Fred Kaplan tries to read the tea leaves in Afghanistan today. Why is President Obama taking so long to decide on a strategy, and what is that strategy likely to be?
Counterinsurgency involves protecting the local population from insurgency groups, so that the national government is better able to provide basic services, thus winning popular support and undermining the insurgents’ appeal. If the government is particularly corrupt or incompetent, it won’t be able to build on the security wrought by a good counterinsurgency campaign, thus nullifying our success and sacrifice.
….Some advocates of the strategy have cautioned that counterinsurgency campaigns take years, even decades, to bear fruit….In the meantime, Obama told [Jake] Tapper that he and his advisers “are identifying not just a national government in Kabul but provincial government actors that have legitimacy in the right now.”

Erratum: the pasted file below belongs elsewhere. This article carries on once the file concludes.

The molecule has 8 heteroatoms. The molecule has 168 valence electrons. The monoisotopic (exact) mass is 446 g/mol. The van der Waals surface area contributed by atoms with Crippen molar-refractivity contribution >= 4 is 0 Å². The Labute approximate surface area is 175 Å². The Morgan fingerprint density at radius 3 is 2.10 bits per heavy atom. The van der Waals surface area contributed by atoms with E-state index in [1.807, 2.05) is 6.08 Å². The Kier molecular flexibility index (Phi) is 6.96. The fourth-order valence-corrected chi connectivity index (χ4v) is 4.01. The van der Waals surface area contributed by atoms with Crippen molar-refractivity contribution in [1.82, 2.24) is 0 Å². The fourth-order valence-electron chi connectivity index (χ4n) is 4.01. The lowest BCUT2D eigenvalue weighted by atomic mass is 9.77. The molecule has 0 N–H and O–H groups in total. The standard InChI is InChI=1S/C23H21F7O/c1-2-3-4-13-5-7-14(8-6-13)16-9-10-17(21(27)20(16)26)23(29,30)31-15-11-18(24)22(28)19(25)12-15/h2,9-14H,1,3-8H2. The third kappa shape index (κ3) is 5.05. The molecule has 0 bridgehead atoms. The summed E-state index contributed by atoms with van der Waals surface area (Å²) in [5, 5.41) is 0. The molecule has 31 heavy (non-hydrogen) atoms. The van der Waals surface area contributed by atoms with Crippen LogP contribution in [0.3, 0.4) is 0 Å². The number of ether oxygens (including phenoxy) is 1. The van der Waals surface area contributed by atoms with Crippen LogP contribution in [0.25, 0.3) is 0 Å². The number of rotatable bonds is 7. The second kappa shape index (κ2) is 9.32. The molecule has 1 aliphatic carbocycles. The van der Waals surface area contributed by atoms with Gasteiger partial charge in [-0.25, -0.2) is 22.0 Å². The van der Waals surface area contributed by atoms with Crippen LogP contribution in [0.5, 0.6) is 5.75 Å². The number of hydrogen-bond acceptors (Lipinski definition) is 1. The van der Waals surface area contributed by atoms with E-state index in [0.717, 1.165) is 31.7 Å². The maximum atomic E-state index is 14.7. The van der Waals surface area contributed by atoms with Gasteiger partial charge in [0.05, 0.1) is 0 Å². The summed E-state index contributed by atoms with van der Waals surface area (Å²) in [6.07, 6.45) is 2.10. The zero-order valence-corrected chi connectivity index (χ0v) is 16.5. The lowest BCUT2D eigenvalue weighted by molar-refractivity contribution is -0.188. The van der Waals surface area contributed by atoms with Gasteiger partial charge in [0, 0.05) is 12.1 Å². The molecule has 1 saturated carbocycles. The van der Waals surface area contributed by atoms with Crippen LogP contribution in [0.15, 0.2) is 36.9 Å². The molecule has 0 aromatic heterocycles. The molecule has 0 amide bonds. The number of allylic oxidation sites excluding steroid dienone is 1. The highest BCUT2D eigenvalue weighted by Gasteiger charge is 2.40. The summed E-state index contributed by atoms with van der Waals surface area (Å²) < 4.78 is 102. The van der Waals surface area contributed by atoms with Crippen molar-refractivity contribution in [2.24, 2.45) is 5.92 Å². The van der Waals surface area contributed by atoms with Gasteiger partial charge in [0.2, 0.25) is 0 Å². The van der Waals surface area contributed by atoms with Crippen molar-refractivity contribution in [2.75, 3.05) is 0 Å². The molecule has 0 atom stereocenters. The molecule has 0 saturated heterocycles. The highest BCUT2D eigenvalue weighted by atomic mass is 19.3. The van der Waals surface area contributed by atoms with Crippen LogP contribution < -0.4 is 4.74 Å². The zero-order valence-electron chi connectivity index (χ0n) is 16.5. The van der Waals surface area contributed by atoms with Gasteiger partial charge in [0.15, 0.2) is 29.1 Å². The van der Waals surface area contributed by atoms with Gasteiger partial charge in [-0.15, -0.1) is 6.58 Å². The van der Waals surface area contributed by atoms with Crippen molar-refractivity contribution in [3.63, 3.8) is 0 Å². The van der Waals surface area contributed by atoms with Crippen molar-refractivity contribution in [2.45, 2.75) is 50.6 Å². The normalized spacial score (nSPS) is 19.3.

This suggests that Obama is seeking ways to go around the central government — striking separate deals with provincial leaders or providing more or less intensive levels of support — if Karzai proves to be a feeble partner in our counterinsurgency campaign. Or it might suggest one way to exert leverage over Karzai — to make clear that we will empower regional players, and thus weaken his own standing, if he doesn’t clean up his act, thus making his regime more legitimate in the eyes of his people and therefore better able to beat the Taliban in the competition for hearts and minds.
That’s….plausible. Obama likes the counterinsurgency approach, but without a credible government to back it up, it won’t work. Solution: find another government to work with. Make deals with tribal and provincial leaders instead of Hamid Karzai. So he’s asking his team to figure out if there’s any chance of making that work.
It’s an interesting thought. Especially for a president trying to convince the country that his policy in Afghanistan is still reality based.